Musings: A Story Needs Trouble

Friday, I took a walk, a reward to myself for completing a freelance project, and a chance to be away from the computer and revel in the sunlight. (Aaaaaah! My eyes! My eyes!) When I returned home, however, I didn’t want to return to work. If there is an autumn equivalent of spring fever, I have it.

There’s not much story there, other than the old one: brain takes a walk while the body struggles to complete tasks by itself. Not very literary, eh?

How ’bout this: Little kids know a good story when they meet one.

A few days ago, four-year-old Sunny ran through the house, narrating as she went: “…and then there’s a tree…Oh, no! Watch out!…but Sky swoops in…”

She complicated her play by introducing obstacles and problems, but also enabled her pretend self and other characters to overcome those blocks by imbuing herself and her imaginary friends with creative skills or tools to deal with whatever occurred.

Last night, while re-watching a Korean television series that a friend had not yet seen, I saw specific points where — if the characters had been wiser, had been less ruled by fear or grief or anger or greed, had been quicker or stronger or less driven, the story would have ended much sooner than it does.

I was frustrated by the ugly motives that led to unnecessary tragedy, but acknowledged that — without them — the rest of the story would not only lose its power but its purpose. An intriguing, funny, poignant, suspenseful series would not exist.

To borrow from another post on this blog, stories are interesting because bad things happen.

Or, to borrow from the Chinese, “May you live in interesting times.” It’s a curse, not a blessing, the most interesting times being those with wars and natural disasters. Kinda the ancient Asian version of “Go to hell.”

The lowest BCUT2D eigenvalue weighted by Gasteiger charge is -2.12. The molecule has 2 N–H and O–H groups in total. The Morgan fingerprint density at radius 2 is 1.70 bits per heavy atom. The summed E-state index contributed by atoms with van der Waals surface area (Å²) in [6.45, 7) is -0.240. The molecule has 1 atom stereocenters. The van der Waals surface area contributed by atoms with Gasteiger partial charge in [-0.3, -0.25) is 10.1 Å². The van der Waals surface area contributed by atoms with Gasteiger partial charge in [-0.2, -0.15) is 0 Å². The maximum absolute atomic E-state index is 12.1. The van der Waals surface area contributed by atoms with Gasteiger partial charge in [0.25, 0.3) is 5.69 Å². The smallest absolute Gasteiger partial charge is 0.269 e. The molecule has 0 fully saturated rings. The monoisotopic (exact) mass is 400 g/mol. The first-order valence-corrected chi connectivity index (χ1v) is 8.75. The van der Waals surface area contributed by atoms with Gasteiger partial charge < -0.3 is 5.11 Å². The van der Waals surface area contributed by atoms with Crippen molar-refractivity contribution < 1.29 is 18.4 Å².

I’m close to wrapping up edits on a client’s fictionalized autobiography…although I like this book, the ending is thin…

I headed downstairs this afternoon to fill my cup with fresh, hot tea, and that’s when I saw the problem: There’s a positive change in the lead character’s life, but there’s no transcendence.

Sure, the guy overcomes a crappy childhood, a weak and aimless youth, and a bout with addiction and alcoholism, and he’s definitely in a better place now, but–

What now?

And why did he finally decide that addiction was not the life for him?

Even in true-to-life stories, characters need a reason, a motive, and then action to back it up.

Otherwise, it’s not just the editor who’s falling asleep, but the audience is, too.

[borrowed from my post on Adventures in Fiction]

A horror story is playing out in the Middle East — not only there, but around the world — as adherents to a violent ideology behead, crucify, rape, torture, hang, beat, and exile anyone weaker or who doesn’t believe the same way or to the same extent as they. Similar atrocities have occurred throughout history, perpetrated by different groups in different places. Mankind conjures insane evil against itself and calls it good and justified.

And yet from this darkness arises life-changing, life-affirming stories.

One such is the recent travails of Miriam Ibrahim, a Sudanese woman accused of apostasy and adultery, and imprisoned in chains, because she married a Christian man, an American citizen. She even gave birth while in chains. She and her family were rescued and brought to the US in summer 2014.

Another such story can be read in The Hiding Place by Corrie ten Boom, which recently became a banned book in some libraries. It details how the ten Boom family hid Jews from the Nazis, how Corrie endured and survived a concentration camp, and how faith sustained her.

Powerful stories will be born of the current horror, as well. Tales will be told of pointless tragedy and humbling self-sacrifice, crushing dominance and inexplicable mercy, breath-stealing loss and unexpected gifts. Violence so vile it can scarce be imagined, let alone described, and yet compassion so kind one cannot help but weep.

Stories need something to overcome, and they need a reason to overcome it.

A candle is lost in the sunlight, but shines like a star in the dark.

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